Our cool, damp summer has more of us than usual itching and scratching, due to mosquito bites. When we examine our history with these small pests, we have absolutely nothing to complain about.
One of the primary characteristics of the Maple Ridge district is an abundance of water. In advance of human efforts at drainage, the mosquitoes were an annual and much- dreaded plague.
One of our earliest – and certainly the funniest – references to this plague comes from the memoirs of our first school teacher, James William Sinclair. He arrived in 1875 from Victoria and was all of 17 at the time. He had been directed by those who sent him to find William Nelson because Nelson, who was on the school board, could provide him with room and board.
Here is Sinclair’s account of his first encounter with William Nelson and the mosquito plague:
“He told me to come in the house and have something to eat. I went in and entered a very large front room; the doors were all closed, and there was a huge smudge burning in the room, for the mosquitoes were very bad. I did not know which was the worst, the smoke or the blood-suckers, for after being in the room a few minutes I began to choke and my eyes were streaming with tears.
“I made up my mind I could not endure all this punishment and I would go back to Victoria. That night, a stranger came in and asked Mr. Nelson if he could give him a bed for the night.
After supper we all repaired to the front room. There were several other men there for they had just started to build the River Road. I there met Mr. John Hinch and a man by the name of Welch. In the evening, they began to talk about how bad the mosquitoes were. At this, the stranger who had just arrived joined in. He said, “You gentlemen don’t know what mosquitoes are. When I was on a ship on the Pacific Ocean, a swarm struck our ship and ate every bit of the canvas off the boat”.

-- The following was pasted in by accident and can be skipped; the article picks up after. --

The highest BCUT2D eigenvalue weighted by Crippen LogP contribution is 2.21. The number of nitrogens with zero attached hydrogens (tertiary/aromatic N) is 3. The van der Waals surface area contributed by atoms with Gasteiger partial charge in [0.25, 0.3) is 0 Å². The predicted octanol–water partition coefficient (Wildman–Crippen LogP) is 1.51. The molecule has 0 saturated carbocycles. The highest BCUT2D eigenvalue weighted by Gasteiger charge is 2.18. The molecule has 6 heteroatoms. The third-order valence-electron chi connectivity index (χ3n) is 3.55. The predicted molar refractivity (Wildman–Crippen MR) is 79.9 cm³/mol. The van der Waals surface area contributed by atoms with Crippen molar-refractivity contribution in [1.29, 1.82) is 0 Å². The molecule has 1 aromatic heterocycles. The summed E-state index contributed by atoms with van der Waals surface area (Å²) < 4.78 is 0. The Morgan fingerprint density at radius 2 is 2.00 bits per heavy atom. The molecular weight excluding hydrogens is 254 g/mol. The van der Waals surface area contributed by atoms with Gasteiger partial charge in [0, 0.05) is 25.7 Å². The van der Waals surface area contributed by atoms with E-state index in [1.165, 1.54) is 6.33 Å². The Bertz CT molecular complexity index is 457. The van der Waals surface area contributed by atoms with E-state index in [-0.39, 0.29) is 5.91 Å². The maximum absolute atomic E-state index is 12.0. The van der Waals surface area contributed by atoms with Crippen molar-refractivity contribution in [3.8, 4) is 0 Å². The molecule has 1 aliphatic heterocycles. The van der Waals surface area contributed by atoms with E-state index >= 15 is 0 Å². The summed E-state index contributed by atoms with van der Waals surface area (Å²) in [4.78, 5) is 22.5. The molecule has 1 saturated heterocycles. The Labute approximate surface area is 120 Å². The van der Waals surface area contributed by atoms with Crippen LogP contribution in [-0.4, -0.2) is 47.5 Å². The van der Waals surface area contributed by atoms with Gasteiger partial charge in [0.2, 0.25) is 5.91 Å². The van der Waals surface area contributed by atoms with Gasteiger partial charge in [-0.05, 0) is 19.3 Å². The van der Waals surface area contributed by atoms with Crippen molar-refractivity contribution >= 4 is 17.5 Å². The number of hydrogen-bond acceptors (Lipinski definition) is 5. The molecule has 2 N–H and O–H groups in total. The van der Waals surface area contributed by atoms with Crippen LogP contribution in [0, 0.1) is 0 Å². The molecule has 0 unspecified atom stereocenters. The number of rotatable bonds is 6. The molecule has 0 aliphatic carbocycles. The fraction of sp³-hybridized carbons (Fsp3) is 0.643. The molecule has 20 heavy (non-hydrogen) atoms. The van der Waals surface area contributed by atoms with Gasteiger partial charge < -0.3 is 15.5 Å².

Mr. Nelson was taking this all in, as well as your humble servant, for he spoke up and said “Why those same mosquitoes struck our ship.”.
At that, the stranger said, “Impossible, how can you prove that?”
Nelson replied, “I can prove the same mosquitoes struck our ship, for when they came aboard they all had canvas overalls on.
“l thought if these pests were as bad as that I would stay in Maple Ridge and so I remained.”
After that incident, Sinclair would have two more weeks to prepare for school classes as the school was closed because of the mosquitoes.
This was a common and even annual occurrence. The water of the freshet would lie stagnant on the saturated land and breed mosquitoes by the millions. Not only were they an agonizing nuisance, they were a danger to livestock and even children, through loss of blood. Families huddled indoors, coughing and wheezing over smudge pots, to keep the pests at bay. When the Lilley family arrived in 1907, their first home had burn marks on the floors from the smudge pots of previous occupants.
The work to dike, drain and fill all the low areas began with the first settler but it was a long slow process and mosquitoes continued to be an annual plague. The first real relief came with the introduction of DDT in the later 1940s followed by the more effective diking work of the 1950s. Today, we really do have little to complain about.
Val Patenaude is the curator of The Maple Ridge Museum and Archives.